Sometimes I get what I simply call a “push.” It is like an invisible hand on the small of my back that literally moves me forward. I have been grateful for it many times. It led me to see my father the night before he died. It led me to my eldest son’s crib where he was choking on the ribbon tied around his teddy bear’s neck. It moved me to call the number for the Burlington Storytellers’ Guild where I began the storytelling chapter of my life.
One of those pushes came in March and I stepped forward to satisfy a longing I had to travel to Halifax for storytelling, my dear friend Claire Miller, and points beyond to visit family. And all the seafood I could eat, of course.
Here are some of my stories of Halifax.
Day 1: My plane left Hamilton (Ontario) Airport at 9:35 a.m. and arrived at 3:10 p.m. in Halifax with a stopover in Montreal. I had no adventures on the planes. However, the Montreal Airport baffled me. I could not for the life of me figure out how to get to Departures from Arrivals. Fortunately, there were two good-looking young men heading for an elevator so I chased in after them. “I hope you two know where you are going,” I said charmingly, “because I’m following you.” They shot each glances of bewilderment and then smiled awkwardly at me. They too, as a matter of fact, were trying to find Departures. I kept a fair distance behind them when we left the elevator and found myself in the right place and then on my way again. (To my credit, I did not follow them into the bar.)
After settling into Robie’s End Bed & Breakfast, I walked halfway to Claire’s home when who should appear, but Herself! As is our tradition, we celebrated our reunion with a glass of wine and chit-chattering over one another as though no time had gone by since last we met. Claire’s husband, David, came along to a gorgeous restaurant which turned out to have the most delicious Coquilles St. Jacques that ever hit my palate!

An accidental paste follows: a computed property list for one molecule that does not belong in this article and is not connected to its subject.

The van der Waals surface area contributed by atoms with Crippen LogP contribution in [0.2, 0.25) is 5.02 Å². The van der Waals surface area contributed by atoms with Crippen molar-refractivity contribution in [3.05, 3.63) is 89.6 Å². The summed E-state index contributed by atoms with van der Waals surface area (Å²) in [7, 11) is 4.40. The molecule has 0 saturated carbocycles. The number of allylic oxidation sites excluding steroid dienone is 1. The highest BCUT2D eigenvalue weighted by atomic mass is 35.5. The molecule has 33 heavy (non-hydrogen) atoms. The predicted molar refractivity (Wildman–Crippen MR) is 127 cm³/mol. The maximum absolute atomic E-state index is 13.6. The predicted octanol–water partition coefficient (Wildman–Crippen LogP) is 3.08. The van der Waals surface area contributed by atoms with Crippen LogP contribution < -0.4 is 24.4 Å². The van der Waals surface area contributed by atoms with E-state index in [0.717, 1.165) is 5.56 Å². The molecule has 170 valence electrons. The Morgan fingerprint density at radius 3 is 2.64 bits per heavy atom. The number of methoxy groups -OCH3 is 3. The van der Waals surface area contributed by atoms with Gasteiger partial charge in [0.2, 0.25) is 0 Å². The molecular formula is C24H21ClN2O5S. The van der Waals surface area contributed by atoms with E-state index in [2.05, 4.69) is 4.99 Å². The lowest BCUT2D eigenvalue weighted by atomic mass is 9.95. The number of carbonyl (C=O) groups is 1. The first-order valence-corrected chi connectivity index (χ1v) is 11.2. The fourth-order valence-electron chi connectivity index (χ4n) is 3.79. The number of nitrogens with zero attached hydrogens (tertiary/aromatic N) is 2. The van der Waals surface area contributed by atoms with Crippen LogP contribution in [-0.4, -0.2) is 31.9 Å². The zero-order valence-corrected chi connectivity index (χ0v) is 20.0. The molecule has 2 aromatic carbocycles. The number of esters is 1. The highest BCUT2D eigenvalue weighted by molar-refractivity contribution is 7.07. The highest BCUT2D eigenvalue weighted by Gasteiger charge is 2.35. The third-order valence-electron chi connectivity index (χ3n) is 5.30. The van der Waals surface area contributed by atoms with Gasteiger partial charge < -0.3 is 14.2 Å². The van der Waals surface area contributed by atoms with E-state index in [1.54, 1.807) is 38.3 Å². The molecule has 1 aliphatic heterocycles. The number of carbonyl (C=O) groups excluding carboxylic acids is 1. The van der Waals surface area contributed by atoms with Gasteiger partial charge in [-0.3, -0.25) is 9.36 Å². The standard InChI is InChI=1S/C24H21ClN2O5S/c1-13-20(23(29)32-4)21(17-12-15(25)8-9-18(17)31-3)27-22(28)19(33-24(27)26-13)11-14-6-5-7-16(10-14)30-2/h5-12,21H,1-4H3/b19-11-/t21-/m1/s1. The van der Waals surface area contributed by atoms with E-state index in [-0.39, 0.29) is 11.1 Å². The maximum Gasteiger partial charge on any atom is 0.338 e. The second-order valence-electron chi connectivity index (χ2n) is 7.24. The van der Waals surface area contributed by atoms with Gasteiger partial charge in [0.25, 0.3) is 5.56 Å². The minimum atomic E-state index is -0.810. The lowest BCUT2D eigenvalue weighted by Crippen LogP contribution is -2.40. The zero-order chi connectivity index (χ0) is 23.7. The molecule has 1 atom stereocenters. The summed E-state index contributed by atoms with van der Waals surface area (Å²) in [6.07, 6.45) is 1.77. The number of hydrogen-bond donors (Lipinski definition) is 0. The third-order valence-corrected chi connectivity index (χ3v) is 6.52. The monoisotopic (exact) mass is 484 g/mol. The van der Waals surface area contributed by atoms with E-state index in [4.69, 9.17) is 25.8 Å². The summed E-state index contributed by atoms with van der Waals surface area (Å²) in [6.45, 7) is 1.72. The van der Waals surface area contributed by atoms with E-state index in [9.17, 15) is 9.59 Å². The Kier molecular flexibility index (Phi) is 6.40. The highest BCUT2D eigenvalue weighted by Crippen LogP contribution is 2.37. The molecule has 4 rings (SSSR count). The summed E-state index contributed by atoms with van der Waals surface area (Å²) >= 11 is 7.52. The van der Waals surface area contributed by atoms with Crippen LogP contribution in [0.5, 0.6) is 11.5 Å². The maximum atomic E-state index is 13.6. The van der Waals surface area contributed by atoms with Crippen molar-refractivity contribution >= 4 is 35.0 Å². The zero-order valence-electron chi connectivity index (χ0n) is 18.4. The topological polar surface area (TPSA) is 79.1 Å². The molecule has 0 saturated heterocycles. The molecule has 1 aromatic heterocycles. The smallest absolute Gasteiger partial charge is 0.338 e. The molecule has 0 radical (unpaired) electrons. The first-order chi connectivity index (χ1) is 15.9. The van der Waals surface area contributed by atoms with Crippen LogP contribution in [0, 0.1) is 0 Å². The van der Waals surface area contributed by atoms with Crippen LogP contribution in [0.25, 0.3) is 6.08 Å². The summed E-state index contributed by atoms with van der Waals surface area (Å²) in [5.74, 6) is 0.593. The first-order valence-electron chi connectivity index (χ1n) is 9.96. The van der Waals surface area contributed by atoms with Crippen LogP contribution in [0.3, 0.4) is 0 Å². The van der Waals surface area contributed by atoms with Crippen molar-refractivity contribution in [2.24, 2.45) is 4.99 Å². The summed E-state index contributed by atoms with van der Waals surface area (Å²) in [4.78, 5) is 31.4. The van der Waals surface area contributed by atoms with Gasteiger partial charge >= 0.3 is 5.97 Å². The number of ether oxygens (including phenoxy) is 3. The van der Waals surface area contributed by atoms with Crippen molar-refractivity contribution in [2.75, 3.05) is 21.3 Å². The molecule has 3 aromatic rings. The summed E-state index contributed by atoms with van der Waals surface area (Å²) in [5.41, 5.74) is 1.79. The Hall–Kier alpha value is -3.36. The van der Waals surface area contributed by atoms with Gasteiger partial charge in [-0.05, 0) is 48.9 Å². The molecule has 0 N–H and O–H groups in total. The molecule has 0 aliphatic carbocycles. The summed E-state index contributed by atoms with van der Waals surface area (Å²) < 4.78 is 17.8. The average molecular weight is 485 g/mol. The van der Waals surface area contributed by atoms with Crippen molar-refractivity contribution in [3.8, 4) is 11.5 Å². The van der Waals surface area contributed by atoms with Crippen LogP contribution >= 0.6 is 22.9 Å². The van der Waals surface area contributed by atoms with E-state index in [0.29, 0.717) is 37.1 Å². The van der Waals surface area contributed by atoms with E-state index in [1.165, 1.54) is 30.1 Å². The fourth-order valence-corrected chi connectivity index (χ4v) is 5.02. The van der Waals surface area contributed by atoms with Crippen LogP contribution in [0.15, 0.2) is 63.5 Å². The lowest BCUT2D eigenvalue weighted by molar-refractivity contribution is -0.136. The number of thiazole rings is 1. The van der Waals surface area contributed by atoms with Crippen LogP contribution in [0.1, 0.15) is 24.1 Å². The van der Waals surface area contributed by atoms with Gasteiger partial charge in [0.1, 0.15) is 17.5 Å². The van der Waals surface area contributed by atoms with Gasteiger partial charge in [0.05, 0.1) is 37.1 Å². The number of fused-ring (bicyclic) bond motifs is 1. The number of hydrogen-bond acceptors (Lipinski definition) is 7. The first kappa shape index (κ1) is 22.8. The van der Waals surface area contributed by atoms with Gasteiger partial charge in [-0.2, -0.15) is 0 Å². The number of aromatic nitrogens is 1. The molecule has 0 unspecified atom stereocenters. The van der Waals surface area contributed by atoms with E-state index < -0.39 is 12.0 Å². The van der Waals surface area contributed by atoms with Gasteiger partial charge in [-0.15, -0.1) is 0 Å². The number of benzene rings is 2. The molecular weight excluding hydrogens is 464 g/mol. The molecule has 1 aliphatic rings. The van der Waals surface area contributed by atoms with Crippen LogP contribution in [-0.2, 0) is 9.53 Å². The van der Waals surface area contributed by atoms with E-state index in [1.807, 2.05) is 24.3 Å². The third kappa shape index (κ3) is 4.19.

By the time I was walking back to the B&B, time had shifted. What day was it? Did I arrive yesterday or today? Was today yesterday? By tomorrow, after a good night’s sleep, I would know.
Day 2, Daytime: Breakfasted with a young man (don’t worry, it isn’t a pattern) from New York who was in Halifax to look over a racing boat he might want to buy. He and his father raced in Europe and did very well, he said. But now it was time for him to be a grownup with a real job to pay for his hobby. “Damn that grownup thing!” I said. He sighed and looked as though the real world was smacking him in the face.
By early afternoon Claire and I grabbed a bus and took the 10-minute ferry ride to Dartmouth. We walked the fabulous Dartmouth Harbourwalk Trail. Along the way, we met a man who was trying to give his little doggy a command. He wanted him to stop jumping up. Feeling sorry for him, I boldly stopped and gave him the dog training advice that always worked for me. I would say, “Jump up and be a pest.” “Good dog.” He thanked me, but not with glee.
We could see across the way, Helen Creighton’s house, Evergreen. Later on, when listening to stories about her, the house was in my mind. Isn’t it wonderful to be where the stories are?
By now hungry and thirsty after our long 45-minute walk, we made our way into a lovely little restaurant specializing in seafood. Heaven. We dined on seafood chowder filled with lobster, scallops, and clams paired with white wine and followed by a divine dessert smothered in chocolate. Oh! I could not speak for the loveliest tastes in my mouth. We wobbled our way back home.